This summertime ragù is more elegant than ragù alla Bolognese and takes less time. It is best over fresh pasta, but as seen in the photo it is great on spaghetti or other store-bought dry pasta, too. As with many Italian recipes, the key is to use only a few ingredients of high quality. In this case ground pork, fresh ripe plum tomatoes, fennel seeds, and white wine (plus olive oil, salt and pepper). You may feel the urge to add onion, carrot, celery, garlic, basil, parsley, mushrooms, chillies, or what have you, but do yourself a favor and try the basic version. It will be less work and the flavor will be more elegant and pure. You will be able to taste the pork, tomatoes, and fennel seed individually as well as in combination. In this dish it is important to use fresh tomatoes, as canned tomatoes would overpower the delicate flavor of the pork.
For 2 servings
225 grams (.5 lb) ground pork
500 grams (1.1 lb) ripe plum tomatoes
2 tsp fennel seeds
60 ml (1/4 cup) dry white wine
2 Tbsp extra virgin olive oil
salt and freshly ground black pepper
150 grams (.66 lb) spaghetti or 225 grams (.5 lb) fresh pasta
freshly grated parmigiano reggiano
In a frying pan, heat 2 Tbsp of olive oil and add 2 teaspoons of fennel seeds. Toast them for a minute over medium heat.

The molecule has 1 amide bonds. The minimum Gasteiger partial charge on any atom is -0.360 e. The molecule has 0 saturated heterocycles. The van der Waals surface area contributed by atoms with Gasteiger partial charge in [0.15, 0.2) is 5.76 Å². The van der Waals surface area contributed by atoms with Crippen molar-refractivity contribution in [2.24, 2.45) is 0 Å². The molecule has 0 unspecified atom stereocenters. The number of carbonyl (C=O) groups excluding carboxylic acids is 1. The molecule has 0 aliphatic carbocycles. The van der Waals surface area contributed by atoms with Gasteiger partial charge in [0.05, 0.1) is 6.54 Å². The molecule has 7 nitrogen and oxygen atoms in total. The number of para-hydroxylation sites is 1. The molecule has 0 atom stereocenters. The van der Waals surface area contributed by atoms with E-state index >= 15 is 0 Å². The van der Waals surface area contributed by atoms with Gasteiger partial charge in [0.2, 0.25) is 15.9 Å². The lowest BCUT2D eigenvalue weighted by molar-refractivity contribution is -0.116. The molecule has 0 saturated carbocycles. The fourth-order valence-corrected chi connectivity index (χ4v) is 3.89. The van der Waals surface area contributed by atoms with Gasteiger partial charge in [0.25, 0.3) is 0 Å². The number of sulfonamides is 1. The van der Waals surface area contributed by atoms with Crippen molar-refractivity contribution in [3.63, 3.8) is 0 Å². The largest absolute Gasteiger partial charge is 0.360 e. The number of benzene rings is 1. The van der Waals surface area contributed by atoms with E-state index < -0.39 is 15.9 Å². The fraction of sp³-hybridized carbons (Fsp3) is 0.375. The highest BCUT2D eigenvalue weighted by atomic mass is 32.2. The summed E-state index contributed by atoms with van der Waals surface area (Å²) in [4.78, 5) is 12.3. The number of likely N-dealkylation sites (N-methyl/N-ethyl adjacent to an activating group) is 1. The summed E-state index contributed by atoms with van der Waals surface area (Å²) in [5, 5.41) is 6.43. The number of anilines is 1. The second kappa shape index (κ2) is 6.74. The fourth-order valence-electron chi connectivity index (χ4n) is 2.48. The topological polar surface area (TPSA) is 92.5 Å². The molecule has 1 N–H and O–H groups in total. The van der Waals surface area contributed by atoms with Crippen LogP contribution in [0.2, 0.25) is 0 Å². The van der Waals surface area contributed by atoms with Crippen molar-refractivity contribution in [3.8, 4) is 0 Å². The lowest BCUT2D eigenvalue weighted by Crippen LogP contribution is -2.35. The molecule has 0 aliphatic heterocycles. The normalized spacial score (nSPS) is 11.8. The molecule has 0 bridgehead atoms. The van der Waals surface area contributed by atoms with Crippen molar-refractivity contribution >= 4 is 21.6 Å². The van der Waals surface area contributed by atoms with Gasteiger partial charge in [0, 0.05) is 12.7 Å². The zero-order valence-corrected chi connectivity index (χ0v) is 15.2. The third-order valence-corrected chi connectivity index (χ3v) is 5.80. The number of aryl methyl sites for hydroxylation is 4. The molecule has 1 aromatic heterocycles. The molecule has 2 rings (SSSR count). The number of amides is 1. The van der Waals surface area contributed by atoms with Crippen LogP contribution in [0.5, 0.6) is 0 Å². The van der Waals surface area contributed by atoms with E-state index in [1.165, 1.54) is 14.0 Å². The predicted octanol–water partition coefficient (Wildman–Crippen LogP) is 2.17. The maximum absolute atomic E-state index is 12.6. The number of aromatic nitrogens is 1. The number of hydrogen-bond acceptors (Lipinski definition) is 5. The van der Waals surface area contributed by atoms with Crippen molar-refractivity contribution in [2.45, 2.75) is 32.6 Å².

When the fennel seeds start to color, add 225 grams of ground pork. I used trimmings of a pork belly that I was turning into homemade pancetta that I ground in my meat grinder.
Cook over medium heat, breaking up the meat with a wooden spatula, until the pink color of the meat has disappeared.
Deglaze the pan with 60 ml of dry white wine.
Use a wooden spatula to scrape any browned bits off the bottom of the pan to include them in the sauce. Reduce the heat to low to allow the wine to evaporate.
In the meantime, put 500 grams of plum tomatoes in the food processor…
…and process until pureed.
When most of the wine has evaporated…
…use a food mill to sieve the pureed tomato pulp directly into the frying pan. The food mill will remove the seeds and pieces of skin from the tomato pulp. Season with salt and freshly ground black pepper.
Cook over low heat, stirring now and then, until the sauce is no longer watery.
Meanwhile, cook the pasta. When the pasta is al dente, drain it, and add it to the ragù together with a generous handful of freshly grated parmigiano. (If the ragù was already quite dry, you may wish to reserve a few tablespoons of the pasta cooking water and use that to moisten the pasta with ragù.)
Stir until the pasta has been coated by the ragù.
Serve at once on preheated plates, sprinkled with some more freshly grated parmigiano.
This calls for a dry rosé. Unfortunately not much good rosé is produced in Italy, so a rosé from Provence is probably your best bet.
Usually I am a substance over form kind of guy, but this time around I went for the look — without forgetting about flavor of course! The flavors in this lamb, eggplant, and potato mosaic are a classic combination. I decided to cut all ingredients into cubes of roughly equal size, and serve the dish as a mosaic. I don’t like wasting food so the cubes are not as perfect as they would be in a Michelin starred restaurant. This is a nice dish to impress your friends as the ‘wow factor’ is in the presentation and the preparation is otherwise pretty straightforward.